Dragon Ball Super: Broly made the popular Legendary Super Saiyan canon. Which other characters could get the same treatment in future movies?
Dragon Ball could transition more historic characters into official canon after the success of Dragon Ball Super: Broly. As is common in the realm of anime, Dragon Ball’s output can be split into canon and non-canon material. Although those terms are often flexible (especially with Akira Toriyama at the helm), “canon” generally describes material released in manga form or written with the original creator’s express blessing and involvement. “Non-canon,” on the other hand, usually refers to anime-only filler episodes and movies that aren’t included in the prime continuity.
Until recently, Dragon Ball movies were entirely non-canon, but Battle of Gods bucked that trend, kick-starting a string of official Dragon Ball movies written by Akira Toriyama, the most recent being Dragon Ball Super: Broly in 2018. The Broly character first appeared in 1993’s non-canon Dragon Ball Z: Broly – The Legendary Super Saiyan, still bearing a grudge against Goku for his incessant wailing as an infant. In a first for the franchise, the 2018 movie formally enshrined Broly into canon. Dragon Ball Z: Broly was a critical and commercial success and fans responded positively to witnessing Broly’s modern reinvention, especially with the “crying baby” backstory nowhere to be seen.
By bringing Broly into the Dragon Ball fold proper, Toriyama set a precedent that could be exploited for future movies. The Dragon Ball story is peppered with unofficial characters who, while perhaps not as popular as Broly, have something to offer the modern era. Here are the other characters Dragon Ball should canonize in future movies.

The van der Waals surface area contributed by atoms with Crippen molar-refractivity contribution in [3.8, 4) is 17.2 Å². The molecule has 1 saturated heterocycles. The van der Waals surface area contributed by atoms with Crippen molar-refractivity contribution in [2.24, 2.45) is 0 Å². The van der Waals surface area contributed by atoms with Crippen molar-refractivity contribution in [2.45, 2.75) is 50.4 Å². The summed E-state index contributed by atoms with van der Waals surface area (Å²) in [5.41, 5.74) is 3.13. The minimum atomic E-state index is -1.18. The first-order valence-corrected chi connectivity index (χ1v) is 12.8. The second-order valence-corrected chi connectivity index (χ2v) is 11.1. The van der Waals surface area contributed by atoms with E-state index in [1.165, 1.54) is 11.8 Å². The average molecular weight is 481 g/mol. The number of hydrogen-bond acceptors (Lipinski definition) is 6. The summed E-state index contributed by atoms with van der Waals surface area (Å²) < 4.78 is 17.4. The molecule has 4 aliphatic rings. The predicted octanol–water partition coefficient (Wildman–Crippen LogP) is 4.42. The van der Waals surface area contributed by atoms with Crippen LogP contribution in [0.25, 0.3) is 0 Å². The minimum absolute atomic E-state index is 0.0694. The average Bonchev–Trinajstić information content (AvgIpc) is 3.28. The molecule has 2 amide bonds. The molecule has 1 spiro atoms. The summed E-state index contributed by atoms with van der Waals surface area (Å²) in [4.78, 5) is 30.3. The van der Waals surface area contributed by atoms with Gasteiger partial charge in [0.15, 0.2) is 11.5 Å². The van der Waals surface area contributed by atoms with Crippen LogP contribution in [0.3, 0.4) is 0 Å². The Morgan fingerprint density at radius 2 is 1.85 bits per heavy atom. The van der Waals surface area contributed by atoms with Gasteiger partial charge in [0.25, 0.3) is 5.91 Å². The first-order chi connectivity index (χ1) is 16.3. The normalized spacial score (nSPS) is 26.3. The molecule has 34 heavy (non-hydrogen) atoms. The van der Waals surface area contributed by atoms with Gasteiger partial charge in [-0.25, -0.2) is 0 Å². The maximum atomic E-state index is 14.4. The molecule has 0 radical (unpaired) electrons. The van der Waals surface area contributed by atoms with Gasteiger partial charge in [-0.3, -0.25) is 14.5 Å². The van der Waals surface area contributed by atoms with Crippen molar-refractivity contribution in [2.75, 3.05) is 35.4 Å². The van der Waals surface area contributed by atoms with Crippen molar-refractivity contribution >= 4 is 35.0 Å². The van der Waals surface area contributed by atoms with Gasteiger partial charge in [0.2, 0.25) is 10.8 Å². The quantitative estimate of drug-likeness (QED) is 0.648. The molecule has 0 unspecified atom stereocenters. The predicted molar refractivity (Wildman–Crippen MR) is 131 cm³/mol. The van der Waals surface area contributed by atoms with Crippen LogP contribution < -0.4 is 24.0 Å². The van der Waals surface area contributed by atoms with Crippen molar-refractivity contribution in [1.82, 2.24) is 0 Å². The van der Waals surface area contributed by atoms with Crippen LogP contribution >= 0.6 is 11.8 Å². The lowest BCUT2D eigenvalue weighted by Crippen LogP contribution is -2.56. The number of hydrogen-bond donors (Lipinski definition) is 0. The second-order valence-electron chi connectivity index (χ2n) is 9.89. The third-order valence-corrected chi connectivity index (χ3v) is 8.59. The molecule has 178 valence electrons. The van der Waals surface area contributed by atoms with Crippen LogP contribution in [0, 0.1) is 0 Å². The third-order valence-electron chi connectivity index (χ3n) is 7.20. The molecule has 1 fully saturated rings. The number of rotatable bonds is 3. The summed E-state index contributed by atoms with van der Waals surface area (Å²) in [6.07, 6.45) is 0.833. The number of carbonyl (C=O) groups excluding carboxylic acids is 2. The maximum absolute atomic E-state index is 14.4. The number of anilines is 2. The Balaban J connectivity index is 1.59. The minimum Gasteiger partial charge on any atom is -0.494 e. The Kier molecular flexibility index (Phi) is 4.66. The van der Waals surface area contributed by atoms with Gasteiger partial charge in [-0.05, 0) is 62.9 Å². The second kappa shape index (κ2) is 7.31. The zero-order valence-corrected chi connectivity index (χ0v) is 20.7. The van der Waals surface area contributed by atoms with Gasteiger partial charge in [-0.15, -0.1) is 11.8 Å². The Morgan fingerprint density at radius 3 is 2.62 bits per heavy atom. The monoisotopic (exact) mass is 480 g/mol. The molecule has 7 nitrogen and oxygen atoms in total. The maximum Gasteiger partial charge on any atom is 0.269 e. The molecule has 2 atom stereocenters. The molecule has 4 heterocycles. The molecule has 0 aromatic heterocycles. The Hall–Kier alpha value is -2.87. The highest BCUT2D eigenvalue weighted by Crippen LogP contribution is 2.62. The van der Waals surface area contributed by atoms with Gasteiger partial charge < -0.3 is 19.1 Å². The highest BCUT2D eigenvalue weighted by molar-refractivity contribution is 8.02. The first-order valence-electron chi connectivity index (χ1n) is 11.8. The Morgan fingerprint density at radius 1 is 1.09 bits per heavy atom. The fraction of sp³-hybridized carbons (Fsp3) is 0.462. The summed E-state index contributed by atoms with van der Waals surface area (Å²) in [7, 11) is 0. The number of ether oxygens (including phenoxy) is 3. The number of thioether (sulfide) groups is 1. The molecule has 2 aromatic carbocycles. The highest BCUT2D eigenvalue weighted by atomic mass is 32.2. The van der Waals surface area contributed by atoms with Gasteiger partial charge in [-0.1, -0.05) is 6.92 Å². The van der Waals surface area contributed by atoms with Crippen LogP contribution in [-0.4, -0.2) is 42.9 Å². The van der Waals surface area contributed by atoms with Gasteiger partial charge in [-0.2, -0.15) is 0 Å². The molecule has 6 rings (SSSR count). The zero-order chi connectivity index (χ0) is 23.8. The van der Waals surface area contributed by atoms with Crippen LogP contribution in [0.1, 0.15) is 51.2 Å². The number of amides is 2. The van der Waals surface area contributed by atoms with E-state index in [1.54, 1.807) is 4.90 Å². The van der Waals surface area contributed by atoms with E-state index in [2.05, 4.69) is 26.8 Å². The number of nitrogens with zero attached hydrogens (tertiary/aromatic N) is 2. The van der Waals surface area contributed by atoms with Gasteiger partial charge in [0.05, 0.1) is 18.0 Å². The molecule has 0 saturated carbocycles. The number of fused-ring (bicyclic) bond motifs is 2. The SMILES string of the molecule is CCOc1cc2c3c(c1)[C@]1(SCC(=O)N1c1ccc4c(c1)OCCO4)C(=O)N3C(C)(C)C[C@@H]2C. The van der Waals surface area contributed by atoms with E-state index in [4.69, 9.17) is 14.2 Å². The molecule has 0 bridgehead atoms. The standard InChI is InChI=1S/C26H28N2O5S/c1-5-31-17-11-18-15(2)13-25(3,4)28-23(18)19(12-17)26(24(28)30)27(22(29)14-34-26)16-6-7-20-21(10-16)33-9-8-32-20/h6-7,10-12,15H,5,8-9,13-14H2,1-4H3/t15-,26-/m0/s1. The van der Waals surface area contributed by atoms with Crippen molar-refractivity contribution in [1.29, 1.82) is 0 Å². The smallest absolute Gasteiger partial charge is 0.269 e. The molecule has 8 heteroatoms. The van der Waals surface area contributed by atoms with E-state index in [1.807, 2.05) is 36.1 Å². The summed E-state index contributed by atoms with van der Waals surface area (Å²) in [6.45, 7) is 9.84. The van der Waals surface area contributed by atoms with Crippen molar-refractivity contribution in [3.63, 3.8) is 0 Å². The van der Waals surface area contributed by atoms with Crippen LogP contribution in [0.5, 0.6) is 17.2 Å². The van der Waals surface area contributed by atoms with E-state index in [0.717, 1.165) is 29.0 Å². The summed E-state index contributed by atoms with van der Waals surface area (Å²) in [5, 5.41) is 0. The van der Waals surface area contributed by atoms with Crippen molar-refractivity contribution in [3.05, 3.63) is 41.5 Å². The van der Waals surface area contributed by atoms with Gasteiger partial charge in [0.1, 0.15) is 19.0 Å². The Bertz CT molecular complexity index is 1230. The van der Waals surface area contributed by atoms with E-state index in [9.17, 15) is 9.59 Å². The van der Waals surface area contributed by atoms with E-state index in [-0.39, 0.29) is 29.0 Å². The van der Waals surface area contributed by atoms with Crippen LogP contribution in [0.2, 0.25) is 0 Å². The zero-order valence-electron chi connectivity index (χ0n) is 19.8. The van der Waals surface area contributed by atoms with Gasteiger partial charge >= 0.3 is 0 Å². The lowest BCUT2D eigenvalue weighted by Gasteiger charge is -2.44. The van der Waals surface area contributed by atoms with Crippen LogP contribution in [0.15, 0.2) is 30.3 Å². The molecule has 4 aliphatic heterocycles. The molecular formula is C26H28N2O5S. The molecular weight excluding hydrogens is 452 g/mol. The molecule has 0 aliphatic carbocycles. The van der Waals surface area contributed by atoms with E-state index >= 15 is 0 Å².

One of Dragon Ball’s coolest creations regardless of canon status, Pikkon is a character many don’t realize is filler while watching for the first time. After dying in the battle against Cell, Goku begins his time in the Other World, and is delighted to learn there’s a martial arts tournament in town. The final match comes down to Goku and a green-skinned fighter under West Kai’s tutelage called Pikkon. Although the character is a shameless Piccolo ripoff both in terms of design and personality, Pikkon fights evenly with Goku’s Super Saiyan 2 form and boasts innovative ki attacks that separate him from the existing Z-Fighters. Given how drastically Piccolo falls behind Goku in Dragon Ball Z, Pikkon is a breath of fresh air – a glimpse of what the Namekian might’ve been.
With a few personality tweaks to make him less Piccolo-like, Pikkon could become an exciting ally to Goku in a future movie or anime series. If Dragon Ball Super ever holds another inter-universe tournament, Beerus and Whis might introduce Pikkon as the first Universe 7 team member not from Earth (or called Monaka). Pikkon enjoys a level of appeal that filler characters rarely attain, and subsequently appeared in the non-canon Fusion Reborn movie, suggesting a future transition into main continuity would be well-received.
Against the likes of Frieza and Cell, Garlic Jr. is a relatively pathetic Dragon Ball villain. With a Pilaf-esque appearance and henchman who collectively refer to themselves as “the Spice Boys,” Garlic Jr. is hardly the most intimidating antagonist, but his appearances in anime filler and The Dead Zone add fresh ingredients to the Dragon Ball stew. On his two separate attempts for world domination, Garlic Jr. is defeated by Gohan, giving Goku a well-deserved break from the limelight. With Dragon Ball Super focusing squarely on Goku and Vegeta, the canon debut of Garlic Jr. could showcase the lesser Z-Fighters. Furthermore, Garlic Jr. was the first villain to successfully ask the Dragon Balls for immortality, marking this pungent villain out as a very different kind of threat.